I live in the suburbs. Truth is, I can’t get much further from this reality. But my faith should move me toward the brokenhearted, not further from them.

To the clergy who gathered that day to be in the midst of the mess, you were most like Jesus on that day. You left the comfort of home and stepped into the middle of a battle that was yours only because you chose to make it yours. You were willing to walk alongside those who do not think as you do, who do not act as you would wish, and to say to them…no, to show them that you love them no matter the cost. Thank you for teaching us what it looks like to be present, to be The Church God intends, in the midst of a messy conversation about race and trust.

And to those of us who claim Christ as our Lord. We cannot call Him Lord if we are not willing to do what He asks. I cannot say it any better than Jen Hatmaker. Here is her heart for the church in the midst of this insanity. “Church, this is what we do. We come together like this, we SHOW UP. These spiritual leaders are not at home condemning the desperation and anger. They are walking the same wounded streets, hand in hand, mourning with those who mourn while demonstrating peace and unity. I am both moved and broken open by it.”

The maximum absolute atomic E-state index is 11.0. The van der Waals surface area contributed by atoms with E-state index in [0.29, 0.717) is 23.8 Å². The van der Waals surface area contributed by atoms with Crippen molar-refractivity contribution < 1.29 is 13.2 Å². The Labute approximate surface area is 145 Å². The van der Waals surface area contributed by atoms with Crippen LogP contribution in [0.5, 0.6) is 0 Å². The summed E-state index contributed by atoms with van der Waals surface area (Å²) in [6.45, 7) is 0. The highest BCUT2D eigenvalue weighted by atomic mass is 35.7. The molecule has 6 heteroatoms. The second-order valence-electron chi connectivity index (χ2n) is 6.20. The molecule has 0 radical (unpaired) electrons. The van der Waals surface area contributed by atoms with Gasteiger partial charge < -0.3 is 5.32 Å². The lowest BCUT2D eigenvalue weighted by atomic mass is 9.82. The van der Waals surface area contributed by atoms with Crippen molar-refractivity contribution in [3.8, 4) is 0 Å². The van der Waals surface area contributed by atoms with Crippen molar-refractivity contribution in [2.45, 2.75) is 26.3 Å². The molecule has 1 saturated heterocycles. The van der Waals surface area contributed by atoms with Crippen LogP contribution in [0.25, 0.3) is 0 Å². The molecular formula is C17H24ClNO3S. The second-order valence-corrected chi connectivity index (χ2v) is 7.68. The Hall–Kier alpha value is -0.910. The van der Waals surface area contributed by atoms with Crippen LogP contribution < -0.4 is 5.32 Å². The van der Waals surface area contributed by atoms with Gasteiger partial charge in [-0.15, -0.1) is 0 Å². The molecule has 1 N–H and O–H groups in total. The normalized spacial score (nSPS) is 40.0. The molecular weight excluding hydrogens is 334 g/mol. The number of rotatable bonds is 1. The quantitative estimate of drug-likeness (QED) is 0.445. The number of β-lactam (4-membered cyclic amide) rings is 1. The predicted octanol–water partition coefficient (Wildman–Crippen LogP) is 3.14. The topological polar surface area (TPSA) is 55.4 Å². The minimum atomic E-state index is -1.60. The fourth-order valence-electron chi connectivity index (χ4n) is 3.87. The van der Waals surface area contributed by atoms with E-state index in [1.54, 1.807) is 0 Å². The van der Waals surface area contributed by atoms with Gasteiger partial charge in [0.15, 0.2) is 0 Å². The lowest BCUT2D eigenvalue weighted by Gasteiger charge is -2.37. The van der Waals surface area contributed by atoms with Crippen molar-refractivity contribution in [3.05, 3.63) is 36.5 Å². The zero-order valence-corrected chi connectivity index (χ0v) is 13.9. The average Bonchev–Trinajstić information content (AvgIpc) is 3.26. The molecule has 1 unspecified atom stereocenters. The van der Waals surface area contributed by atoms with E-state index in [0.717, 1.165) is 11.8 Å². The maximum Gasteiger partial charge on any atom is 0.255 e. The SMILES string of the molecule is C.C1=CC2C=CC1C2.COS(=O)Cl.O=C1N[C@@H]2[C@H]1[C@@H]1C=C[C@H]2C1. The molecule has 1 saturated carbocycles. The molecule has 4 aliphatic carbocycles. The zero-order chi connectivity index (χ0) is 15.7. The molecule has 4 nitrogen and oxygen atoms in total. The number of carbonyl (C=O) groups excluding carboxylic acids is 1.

How will I show up? If I’m honest, I’m trying to figure that out. But I will not look away. And I will ask, when the opportunity arises, what it is like to be you. In fact, I want to know. Please share. Leave a comment…a novel even. What is it like to walk in your shoes?

And now, how about you? How will you show up?


In this post we touched on the idea of writing down the victories for the days that criticism buries us alive. In the days since, that idea has been percolating in my heart. Here’s why…

As we acknowledged in the aforementioned post, there is no shortage of criticism. The fount of those who point out our failures (real or perceived) is ever flowing with boundless opportunities to practice self-control while the fount of those who have come to thank you for your hard work is an intermittent drip from the faucet. If I had to guess, most of us, if asked, would be able to list 15 ways we’ve been discouraged this week, 15 negative words spoken to us,15 areas where we aren’t seeing results. But how many of us could list even 3 victories we’ve had in the last month, much less this week?